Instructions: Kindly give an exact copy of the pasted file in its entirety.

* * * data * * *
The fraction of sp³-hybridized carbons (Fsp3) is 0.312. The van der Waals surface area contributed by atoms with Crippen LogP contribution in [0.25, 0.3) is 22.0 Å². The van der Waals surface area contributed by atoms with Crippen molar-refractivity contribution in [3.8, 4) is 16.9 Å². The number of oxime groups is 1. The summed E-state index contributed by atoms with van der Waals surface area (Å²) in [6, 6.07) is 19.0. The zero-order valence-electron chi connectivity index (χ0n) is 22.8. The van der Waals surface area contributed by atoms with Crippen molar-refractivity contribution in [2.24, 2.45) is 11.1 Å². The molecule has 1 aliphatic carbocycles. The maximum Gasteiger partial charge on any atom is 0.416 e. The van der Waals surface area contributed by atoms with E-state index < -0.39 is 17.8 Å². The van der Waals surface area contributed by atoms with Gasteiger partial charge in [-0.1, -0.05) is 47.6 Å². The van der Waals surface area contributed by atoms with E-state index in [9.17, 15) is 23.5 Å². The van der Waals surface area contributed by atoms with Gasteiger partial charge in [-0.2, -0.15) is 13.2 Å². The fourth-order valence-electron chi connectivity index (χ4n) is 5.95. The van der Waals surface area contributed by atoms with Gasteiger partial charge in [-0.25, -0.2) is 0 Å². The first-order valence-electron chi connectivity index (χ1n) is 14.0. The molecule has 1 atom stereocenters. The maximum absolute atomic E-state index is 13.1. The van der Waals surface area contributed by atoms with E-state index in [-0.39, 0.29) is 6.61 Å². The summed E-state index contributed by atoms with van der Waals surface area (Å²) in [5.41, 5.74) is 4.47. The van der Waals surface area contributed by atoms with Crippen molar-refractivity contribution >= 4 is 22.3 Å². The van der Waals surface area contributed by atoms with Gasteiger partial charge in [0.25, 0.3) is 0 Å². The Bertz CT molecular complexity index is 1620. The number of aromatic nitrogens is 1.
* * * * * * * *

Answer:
The fraction of sp³-hybridized carbons (Fsp3) is 0.312. The van der Waals surface area contributed by atoms with Crippen LogP contribution in [0.25, 0.3) is 22.0 Å². The van der Waals surface area contributed by atoms with Crippen molar-refractivity contribution in [3.8, 4) is 16.9 Å². The number of oxime groups is 1. The summed E-state index contributed by atoms with van der Waals surface area (Å²) in [6, 6.07) is 19.0. The zero-order valence-electron chi connectivity index (χ0n) is 22.8. The van der Waals surface area contributed by atoms with Crippen molar-refractivity contribution in [2.24, 2.45) is 11.1 Å². The molecule has 1 aliphatic carbocycles. The maximum Gasteiger partial charge on any atom is 0.416 e. The van der Waals surface area contributed by atoms with E-state index < -0.39 is 17.8 Å². The van der Waals surface area contributed by atoms with Gasteiger partial charge in [-0.1, -0.05) is 47.6 Å². The van der Waals surface area contributed by atoms with E-state index in [9.17, 15) is 23.5 Å². The van der Waals surface area contributed by atoms with Gasteiger partial charge in [-0.2, -0.15) is 13.2 Å². The fourth-order valence-electron chi connectivity index (χ4n) is 5.95. The van der Waals surface area contributed by atoms with Gasteiger partial charge in [-0.25, -0.2) is 0 Å². The first-order valence-electron chi connectivity index (χ1n) is 14.0. The molecule has 1 atom stereocenters. The maximum absolute atomic E-state index is 13.1. The van der Waals surface area contributed by atoms with E-state index in [-0.39, 0.29) is 6.61 Å². The summed E-state index contributed by atoms with van der Waals surface area (Å²) in [5.41, 5.74) is 4.47. The van der Waals surface area contributed by atoms with Crippen molar-refractivity contribution >= 4 is 22.3 Å². The van der Waals surface area contributed by atoms with Gasteiger partial charge in [0.25, 0.3) is 0 Å². The Bertz CT molecular complexity index is 1620. The number of aromatic nitrogens is 1.